Thursday, September 07, 2006

The Lazy Left

The following is an excerpt from a piece by Jane Kelsey. It's about child poverty and the government's refusal to pay the In Work payment to beneficiary families;

First, as the Child Poverty Action group repeatedly points out, this condemns New Zealand’s already disadvantaged children to begin life of poverty from which they may never recover. Some 230,000 children pay that price simply because their parents are beneficiaries. New Zealand (and Labour) once believed in equality of opportunity. Indeed, Labour’s own 2002 Agenda for Children aims ‘to make life better for children’ and its social policy published in 2004 recognises that ‘poor child health is linked to poor adult health and also to broader poor outcomes including unemployment and crime’. No more.

The differential impact on Maori compounds the structural inequalities of colonisation. Maori and Pasifika families are often the poorest, largest and most benefit-dependent. Ministry for Social Development figures released in April 2006 showed 93,423 Maori children and 137,857 non-Maori children would be excluded from the benefits of the package. This represents 45.9 percent of all Maori children, 29.6 percent of Pasifika children and 12.3 percent of Pakeha children. Such discrimination negates the possibilities for these children to participate, belong and achieve within New Zealand society and constitutes another violation of the Crown’s obligations under te Tiriti o Waitangi. In economic terms, abandoning so many today’s children will deprive the country of the healthy, educated and socially stable adult generation we will need tomorrow.

My comment; The left is fundamentally lazy. Social problems are intrinsically linked to a lack of money. The lack of money is the fault of government policy. If government policy is changed and South Auckland or Ruatoria or Aranui families receive more money the lives of their children will be vastly improved.

Does anybody really believe that (apart from diehard socialists)? We've spent nearly seventy years trying this approach to little avail it would seem.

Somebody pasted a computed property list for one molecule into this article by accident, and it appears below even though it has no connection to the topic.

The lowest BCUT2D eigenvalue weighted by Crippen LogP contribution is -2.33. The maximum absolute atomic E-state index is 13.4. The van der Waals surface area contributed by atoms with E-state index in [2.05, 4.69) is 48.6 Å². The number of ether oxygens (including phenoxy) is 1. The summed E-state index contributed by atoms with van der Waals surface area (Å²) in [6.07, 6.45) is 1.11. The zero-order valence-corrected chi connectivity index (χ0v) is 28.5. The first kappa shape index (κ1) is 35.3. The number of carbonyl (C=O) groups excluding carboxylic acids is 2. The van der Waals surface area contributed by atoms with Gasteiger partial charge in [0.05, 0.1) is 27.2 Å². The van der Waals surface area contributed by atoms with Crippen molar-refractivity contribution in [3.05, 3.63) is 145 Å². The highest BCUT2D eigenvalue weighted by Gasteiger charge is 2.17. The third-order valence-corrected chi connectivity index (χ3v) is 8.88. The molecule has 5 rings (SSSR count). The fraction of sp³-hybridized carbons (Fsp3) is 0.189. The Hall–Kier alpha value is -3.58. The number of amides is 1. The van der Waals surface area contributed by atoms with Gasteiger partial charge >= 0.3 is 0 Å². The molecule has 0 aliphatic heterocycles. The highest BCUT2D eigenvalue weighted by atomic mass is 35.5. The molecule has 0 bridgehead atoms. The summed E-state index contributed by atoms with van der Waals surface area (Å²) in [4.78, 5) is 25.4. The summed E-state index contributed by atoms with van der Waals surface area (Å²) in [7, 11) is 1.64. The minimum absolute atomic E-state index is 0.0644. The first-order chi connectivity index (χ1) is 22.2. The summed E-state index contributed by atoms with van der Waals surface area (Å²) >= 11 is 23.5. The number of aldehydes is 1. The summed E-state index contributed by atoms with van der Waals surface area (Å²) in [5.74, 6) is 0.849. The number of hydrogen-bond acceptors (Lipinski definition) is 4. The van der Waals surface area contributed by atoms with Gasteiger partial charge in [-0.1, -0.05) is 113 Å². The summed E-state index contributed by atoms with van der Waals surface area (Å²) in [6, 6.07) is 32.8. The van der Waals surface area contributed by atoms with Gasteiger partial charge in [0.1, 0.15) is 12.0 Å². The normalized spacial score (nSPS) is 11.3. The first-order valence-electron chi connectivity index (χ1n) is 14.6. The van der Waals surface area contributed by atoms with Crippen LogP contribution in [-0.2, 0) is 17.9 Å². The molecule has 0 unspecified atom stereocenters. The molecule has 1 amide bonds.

Kelsey's attitude is patronising (the poor have no responsibility for their own circumstances) dishonest (it is society's fault that brown children are disproportionately poor) and, above all, lazy (forcing government to pay more is all we need to do.)

7 comments:

spam said...

Its called an "in work payment" for a reason. In my mind, this is like campaigning that people who don't fly don't get airpoints, so the airlines should give them out free to everyone.

Gerrit said...

Lyndsay,

Is there an income figure published that sets the poverty line? Above this line you dont live in poverty, below this line you do.

Lindsay said...

Gerrit, First household or family incomes are equivalised (eg a household with 2 adults and 1 child with an income of $18,600 wuld be considered equivalent to a 1 adult household with an income of $10,000). Then the median is established and a line drawn. The EU uses 60 percent. UNICEF and OECD have used 50. Below these thresholds you are considered to be living in poverty. NZ doesn't have an official measure but commonly uses 50 or 60 (currently around $10,800 or $12,900 equivalised). A family of 2 adults and four children with an income of $35,000 would have it equivalised to $13,000 so they are just about on the poverty line using the 60 percent measure.

The great thing for govts is they can claim success in moving people, especially children, out of poverty simply by changing the way they measure it.
If you want to read more about measuring poverty try Working for Families: The Impact on Child Poverty, Social Policy Journal of NZ, Issue 22, July 2004. You can find it through publications at the MSD website - www.msd.govt.nz

Gerrit said...

Thanks for that.

The words poverty get spread around like confetti. I always wondered how much it was.

I qualify as living in poverty having just set up a business. (being asset rich but income poor).

Do assets get measured into the poverty line?

Will go and read the document you mentioned.

Lindsay said...

Good luck with your business. Do you want to give it a plug? Be my guest.
Unless your assets were generating income they wouldn't count in this measurement.

Gerrit said...

Dont get me wrong Lynsay, I'm not pleading poverty even though my last 6 months income was $2500. (profit from start up business see www.vanaheim.co.nz)

Have shareholders contributions coming back as well as the money comes into the business but these are not considered as income.

Orders are growing all the time so onwards and upwards.

Was made redundant so ploughed savings, redundancy and a legacy into starting something completely different (but in an area I'm interested in)

Basically have swapped a marketing managers collar and tie for a pair of machinists overalls. (and loving every minute of it).

Who says your are to old at 55 to start something fresh!

Brian Smaller said...

Gerrit - it is people like you who are the heroes of our economy. Taking a risk, risking everything, to create something from nothing. Meanwhile the lefties just sit and demand more and more from the State. I hope that you succeed.